Amano shrimp are one of the most popular freshwater shrimps around. It’s hard to find someone with a freshwater tank who hasn’t at least considered adding them to their aquarium at one point.
They’re hardy, peaceful, and jump at the opportunity to scarf down any algae that’s in your tank.
Amano shrimp are also a lot of fun to watch. They are very active creatures who always seem to be up to something!
When you add all of these benefits together (not to mention the extremely low required care level) it’s no wonder they’re a fan favorite.
In this care guide, we take a deep look at Amano shrimp so you can find out if they’re right for you, provide better care, or just learn for fun!
Table of Contents
- What are Amano shrimp?
- What do they look like?
- What is the average Amano shrimp lifespan?
- Tank requirements & water conditions
- Amano shrimp diet
- Good and bad Amano shrimp tank mates
- Ways to tell the difference between male and female Amano shrimp
- Amano shrimp breeding advice
- Are you sold yet?
What are Amano shrimp?
The Amano shrimp is a fascinating species of freshwater shrimp that is very common in the aquarium trade. It is native to Taiwan and Japan and can grow up to 2 inches in length. It goes by many names, including Japanese shrimp, Japanese swamp shrimp, Japanese algae eaters, Japonica shrimp, algae shrimp, and Yamato shrimp.
This shrimp’s scientific names are Caridina multidentata and Caridina japonica. By far the Amano is one of the most popular species of shrimp for aquarium hobbyists, second only to the Cherry shrimp.
It was originally introduced to the aquarium world by popular aquarist, track cyclist, and photographer Takashi Amano when he discovered they can eat large quantities of algae, and keep an aquarium clean when they were introduced and maintained in large numbers.
What do they look like?
Amano shrimp can grow up to two inches in length, which makes them one of the larger “dwarf shrimp” species on the aquarium hobbyist market. They are easily recognizable with a large body that is either gray or transparent, with dark-colored dots running along their length.
Diet will play a role in determining the color of those dots. If they are given a diet heavy with algae and other plant matter, these dots will take on more of a greenish tint.
These shrimp are very effective at being able to camouflage themselves into the natural environment, or their surroundings in your aquarium. It gives them an edge in the wild, where many animals consider them food.
When shopping for your shrimp, bear in mind that there are roughly 200 other species of Caridina, and some of them can easily be mistaken for Amano shrimp. To make sure you have Amano, look at its behavior in how it cleans the tank. A genuine Amano will relentlessly search out algae and other food in every crack and crevice, while similar shrimp will be lazy by comparison.
You will be glad to hear these shrimp are normally quite peaceful. If you introduce food to the tank, they will race to it and swarm over it. Otherwise, they are content to mind their own business as they pick at the dead matter from aquarium plants.
They can also be seen eating algae as soon as it starts to accumulate in the tank. Their talent at eating algae is one reason why they are so popular among aquarium owners. They love having lots of plants to explore and climb on.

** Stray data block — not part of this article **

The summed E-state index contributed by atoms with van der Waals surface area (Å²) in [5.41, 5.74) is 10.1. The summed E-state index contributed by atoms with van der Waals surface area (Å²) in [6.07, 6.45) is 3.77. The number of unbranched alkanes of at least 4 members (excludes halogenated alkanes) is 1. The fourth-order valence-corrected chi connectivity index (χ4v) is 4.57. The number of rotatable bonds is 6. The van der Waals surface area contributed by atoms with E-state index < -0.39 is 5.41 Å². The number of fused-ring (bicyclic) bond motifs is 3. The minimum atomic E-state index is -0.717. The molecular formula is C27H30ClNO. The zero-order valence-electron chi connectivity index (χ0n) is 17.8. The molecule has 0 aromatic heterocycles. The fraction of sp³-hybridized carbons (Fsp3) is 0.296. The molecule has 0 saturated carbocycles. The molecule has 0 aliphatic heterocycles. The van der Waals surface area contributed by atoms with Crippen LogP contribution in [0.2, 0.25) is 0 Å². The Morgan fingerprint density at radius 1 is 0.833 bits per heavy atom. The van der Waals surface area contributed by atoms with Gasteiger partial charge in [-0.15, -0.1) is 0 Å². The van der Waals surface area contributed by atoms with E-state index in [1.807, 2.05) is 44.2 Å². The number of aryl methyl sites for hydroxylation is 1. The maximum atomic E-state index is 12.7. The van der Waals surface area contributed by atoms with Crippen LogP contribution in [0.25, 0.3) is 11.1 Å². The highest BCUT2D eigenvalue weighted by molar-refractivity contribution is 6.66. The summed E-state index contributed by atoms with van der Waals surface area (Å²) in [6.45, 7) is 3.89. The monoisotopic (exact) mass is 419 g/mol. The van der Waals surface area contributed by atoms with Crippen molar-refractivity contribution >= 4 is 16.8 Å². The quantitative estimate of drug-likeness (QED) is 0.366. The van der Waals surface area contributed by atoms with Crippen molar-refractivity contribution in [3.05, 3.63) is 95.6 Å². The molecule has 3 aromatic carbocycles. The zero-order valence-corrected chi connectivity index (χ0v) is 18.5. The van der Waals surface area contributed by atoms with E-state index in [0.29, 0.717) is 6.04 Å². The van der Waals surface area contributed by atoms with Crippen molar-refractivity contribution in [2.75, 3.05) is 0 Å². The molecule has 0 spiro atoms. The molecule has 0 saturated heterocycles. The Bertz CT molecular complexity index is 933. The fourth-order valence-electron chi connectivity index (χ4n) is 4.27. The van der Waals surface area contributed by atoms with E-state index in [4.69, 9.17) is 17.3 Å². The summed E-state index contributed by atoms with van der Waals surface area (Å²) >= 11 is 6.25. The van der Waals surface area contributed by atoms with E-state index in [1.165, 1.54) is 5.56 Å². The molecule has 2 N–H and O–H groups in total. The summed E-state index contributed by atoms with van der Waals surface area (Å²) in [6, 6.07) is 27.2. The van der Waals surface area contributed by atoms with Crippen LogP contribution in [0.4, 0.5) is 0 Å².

Like other shrimp, they will molt their exoskeletons (generally this happens at the rate of once per month), and for a short time they will be soft as the new armor hardens up. During this time they will feel vulnerable and may prefer to stay hidden.
After molting, they are likely to eat the old exoskeleton. They do this because their original armor contains minerals that help their new shell harden faster, so they can be better protected in the wild.
They will feel more secure and at peace if you give them plenty of plants and other places where they can hide. And of course, the less stress they have the more likely they are to survive and stay healthy.
What is the average Amano shrimp lifespan?
The normal lifespan for a healthy Amano shrimp in captivity is usually between two and three years. Amano shrimp can easily die at a young age, soon after they are added to the aquarium. You will want to keep an eye on them to make sure they are still alive and are not eaten by any of their tank mates for the first few weeks.
Tank requirements & water conditions
To ensure they are as healthy as possible, keep the water temperature between 72 and 78 degrees Fahrenheit, and maintain the pH level between 7.2 and 7.5. Your shrimp will do just fine with standard aquarium lighting, and they enjoy themselves most if the water is well-circulated.
Make sure to introduce your shrimp to an established tank that has some algae growth already on its surface. This will feed them right away and help them better acclimate. Your shrimp are less likely to survive if you put them in a pristine tank without any algae.
Live plants like Green Cabomba and Java Moss will help them feel more comfortable. Hiding places like rocks, shrimp tubes, and submerged branches are good options. See if you can coat the bottom of the tank with tiny rocks or pebbles, to mimic their natural habitats in Japan and Taiwan.
Feed them regularly and give them a low-stress environment with plenty of hiding places, so they feel as safe and secure as possible. If they live past those crucial first weeks, you can expect them to live for a very long time (for a shrimp).
You’ll also want to make sure that there isn’t any copper in the tank. This element can wreak havoc on any invertebrates in your tank, and Amano shrimp are no exception (no matter how hardy they might be).
Amano shrimp diet
In nature, Amano shrimp are omnivorous. They will scavenge dead and decaying matter from plants and animals, as well as debris building up in their underwater environment. This makes them excellent additions to your tank, like a natural cleaning crew. If a fish dies in your tank, the shrimp will even help clean up its carcass.